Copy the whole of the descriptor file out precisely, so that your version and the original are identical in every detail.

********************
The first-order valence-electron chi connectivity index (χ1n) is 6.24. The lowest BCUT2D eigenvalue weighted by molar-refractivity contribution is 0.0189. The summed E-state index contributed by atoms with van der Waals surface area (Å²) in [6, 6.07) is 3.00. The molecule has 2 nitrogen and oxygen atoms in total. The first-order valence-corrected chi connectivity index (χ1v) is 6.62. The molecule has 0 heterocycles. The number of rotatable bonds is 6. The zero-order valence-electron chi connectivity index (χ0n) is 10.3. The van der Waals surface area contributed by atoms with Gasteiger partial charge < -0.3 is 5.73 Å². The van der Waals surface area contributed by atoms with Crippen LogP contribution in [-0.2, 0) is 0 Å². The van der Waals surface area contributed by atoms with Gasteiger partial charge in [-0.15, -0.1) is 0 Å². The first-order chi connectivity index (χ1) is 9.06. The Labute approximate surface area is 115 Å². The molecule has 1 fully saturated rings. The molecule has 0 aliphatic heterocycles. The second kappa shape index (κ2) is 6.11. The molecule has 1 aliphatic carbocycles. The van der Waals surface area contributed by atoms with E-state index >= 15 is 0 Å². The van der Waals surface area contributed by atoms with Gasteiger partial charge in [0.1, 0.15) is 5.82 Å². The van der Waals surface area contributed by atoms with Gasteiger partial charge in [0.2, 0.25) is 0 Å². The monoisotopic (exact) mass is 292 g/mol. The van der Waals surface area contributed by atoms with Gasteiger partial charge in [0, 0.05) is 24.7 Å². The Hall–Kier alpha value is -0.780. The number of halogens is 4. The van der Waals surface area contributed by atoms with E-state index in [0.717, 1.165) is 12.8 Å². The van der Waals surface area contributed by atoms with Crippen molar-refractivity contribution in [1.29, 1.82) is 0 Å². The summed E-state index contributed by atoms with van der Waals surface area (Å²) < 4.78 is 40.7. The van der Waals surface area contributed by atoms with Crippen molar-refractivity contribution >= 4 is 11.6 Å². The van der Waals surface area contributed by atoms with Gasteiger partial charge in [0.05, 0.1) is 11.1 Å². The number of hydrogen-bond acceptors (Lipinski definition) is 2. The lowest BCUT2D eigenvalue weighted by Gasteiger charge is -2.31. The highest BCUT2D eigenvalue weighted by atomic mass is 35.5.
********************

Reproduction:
The first-order valence-electron chi connectivity index (χ1n) is 6.24. The lowest BCUT2D eigenvalue weighted by molar-refractivity contribution is 0.0189. The summed E-state index contributed by atoms with van der Waals surface area (Å²) in [6, 6.07) is 3.00. The molecule has 2 nitrogen and oxygen atoms in total. The first-order valence-corrected chi connectivity index (χ1v) is 6.62. The molecule has 0 heterocycles. The number of rotatable bonds is 6. The zero-order valence-electron chi connectivity index (χ0n) is 10.3. The van der Waals surface area contributed by atoms with Gasteiger partial charge < -0.3 is 5.73 Å². The van der Waals surface area contributed by atoms with Crippen LogP contribution in [-0.2, 0) is 0 Å². The van der Waals surface area contributed by atoms with Gasteiger partial charge in [-0.15, -0.1) is 0 Å². The first-order chi connectivity index (χ1) is 9.06. The Labute approximate surface area is 115 Å². The molecule has 1 fully saturated rings. The molecule has 0 aliphatic heterocycles. The second kappa shape index (κ2) is 6.11. The molecule has 1 aliphatic carbocycles. The van der Waals surface area contributed by atoms with E-state index >= 15 is 0 Å². The van der Waals surface area contributed by atoms with Gasteiger partial charge in [0.1, 0.15) is 5.82 Å². The van der Waals surface area contributed by atoms with Gasteiger partial charge in [0.2, 0.25) is 0 Å². The monoisotopic (exact) mass is 292 g/mol. The van der Waals surface area contributed by atoms with Gasteiger partial charge in [0, 0.05) is 24.7 Å². The Hall–Kier alpha value is -0.780. The number of halogens is 4. The van der Waals surface area contributed by atoms with E-state index in [0.717, 1.165) is 12.8 Å². The van der Waals surface area contributed by atoms with Crippen molar-refractivity contribution in [1.29, 1.82) is 0 Å². The summed E-state index contributed by atoms with van der Waals surface area (Å²) < 4.78 is 40.7. The van der Waals surface area contributed by atoms with Crippen molar-refractivity contribution >= 4 is 11.6 Å². The van der Waals surface area contributed by atoms with Gasteiger partial charge in [0.05, 0.1) is 11.1 Å². The number of hydrogen-bond acceptors (Lipinski definition) is 2. The lowest BCUT2D eigenvalue weighted by Gasteiger charge is -2.31. The highest BCUT2D eigenvalue weighted by atomic mass is 35.5.